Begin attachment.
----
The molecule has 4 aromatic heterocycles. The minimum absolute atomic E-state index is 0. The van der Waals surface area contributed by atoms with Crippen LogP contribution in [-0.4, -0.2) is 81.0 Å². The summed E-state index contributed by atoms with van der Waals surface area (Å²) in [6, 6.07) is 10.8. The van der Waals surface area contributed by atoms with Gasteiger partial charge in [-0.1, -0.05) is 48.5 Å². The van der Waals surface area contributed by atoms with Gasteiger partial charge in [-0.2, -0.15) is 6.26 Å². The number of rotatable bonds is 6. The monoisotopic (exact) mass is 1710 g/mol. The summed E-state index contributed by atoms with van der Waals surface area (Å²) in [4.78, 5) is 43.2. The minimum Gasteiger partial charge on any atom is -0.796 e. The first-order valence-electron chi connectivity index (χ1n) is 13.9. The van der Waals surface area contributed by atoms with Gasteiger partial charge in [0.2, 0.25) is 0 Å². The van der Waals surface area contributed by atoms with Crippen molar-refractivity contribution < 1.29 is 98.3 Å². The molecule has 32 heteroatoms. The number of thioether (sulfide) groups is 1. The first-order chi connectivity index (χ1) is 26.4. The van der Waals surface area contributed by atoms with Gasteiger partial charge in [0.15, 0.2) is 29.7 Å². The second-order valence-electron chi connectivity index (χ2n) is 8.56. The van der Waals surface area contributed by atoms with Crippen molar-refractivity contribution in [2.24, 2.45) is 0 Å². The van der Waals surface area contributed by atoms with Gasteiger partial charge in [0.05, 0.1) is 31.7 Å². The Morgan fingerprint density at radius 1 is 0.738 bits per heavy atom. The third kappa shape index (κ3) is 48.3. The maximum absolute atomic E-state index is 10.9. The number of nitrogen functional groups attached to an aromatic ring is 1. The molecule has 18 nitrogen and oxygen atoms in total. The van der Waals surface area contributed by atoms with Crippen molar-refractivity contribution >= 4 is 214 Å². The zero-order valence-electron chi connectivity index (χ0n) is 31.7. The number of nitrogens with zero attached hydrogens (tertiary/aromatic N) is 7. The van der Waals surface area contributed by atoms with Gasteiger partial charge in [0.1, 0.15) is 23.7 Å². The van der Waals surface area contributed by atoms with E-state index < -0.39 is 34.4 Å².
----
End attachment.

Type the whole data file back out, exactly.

The molecule has 4 aromatic heterocycles. The minimum absolute atomic E-state index is 0. The van der Waals surface area contributed by atoms with Crippen LogP contribution in [-0.4, -0.2) is 81.0 Å². The summed E-state index contributed by atoms with van der Waals surface area (Å²) in [6, 6.07) is 10.8. The van der Waals surface area contributed by atoms with Gasteiger partial charge in [-0.1, -0.05) is 48.5 Å². The van der Waals surface area contributed by atoms with Gasteiger partial charge in [-0.2, -0.15) is 6.26 Å². The number of rotatable bonds is 6. The monoisotopic (exact) mass is 1710 g/mol. The summed E-state index contributed by atoms with van der Waals surface area (Å²) in [4.78, 5) is 43.2. The minimum Gasteiger partial charge on any atom is -0.796 e. The first-order valence-electron chi connectivity index (χ1n) is 13.9. The van der Waals surface area contributed by atoms with Gasteiger partial charge in [0.2, 0.25) is 0 Å². The van der Waals surface area contributed by atoms with Crippen molar-refractivity contribution < 1.29 is 98.3 Å². The molecule has 32 heteroatoms. The number of thioether (sulfide) groups is 1. The first-order chi connectivity index (χ1) is 26.4. The van der Waals surface area contributed by atoms with Gasteiger partial charge in [0.15, 0.2) is 29.7 Å². The second-order valence-electron chi connectivity index (χ2n) is 8.56. The van der Waals surface area contributed by atoms with Crippen molar-refractivity contribution in [2.24, 2.45) is 0 Å². The van der Waals surface area contributed by atoms with Gasteiger partial charge in [0.05, 0.1) is 31.7 Å². The Morgan fingerprint density at radius 1 is 0.738 bits per heavy atom. The third kappa shape index (κ3) is 48.3. The maximum absolute atomic E-state index is 10.9. The number of nitrogen functional groups attached to an aromatic ring is 1. The molecule has 18 nitrogen and oxygen atoms in total. The van der Waals surface area contributed by atoms with Crippen molar-refractivity contribution >= 4 is 214 Å². The zero-order valence-electron chi connectivity index (χ0n) is 31.7. The number of nitrogens with zero attached hydrogens (tertiary/aromatic N) is 7. The van der Waals surface area contributed by atoms with Gasteiger partial charge in [0.1, 0.15) is 23.7 Å². The van der Waals surface area contributed by atoms with E-state index < -0.39 is 34.4 Å².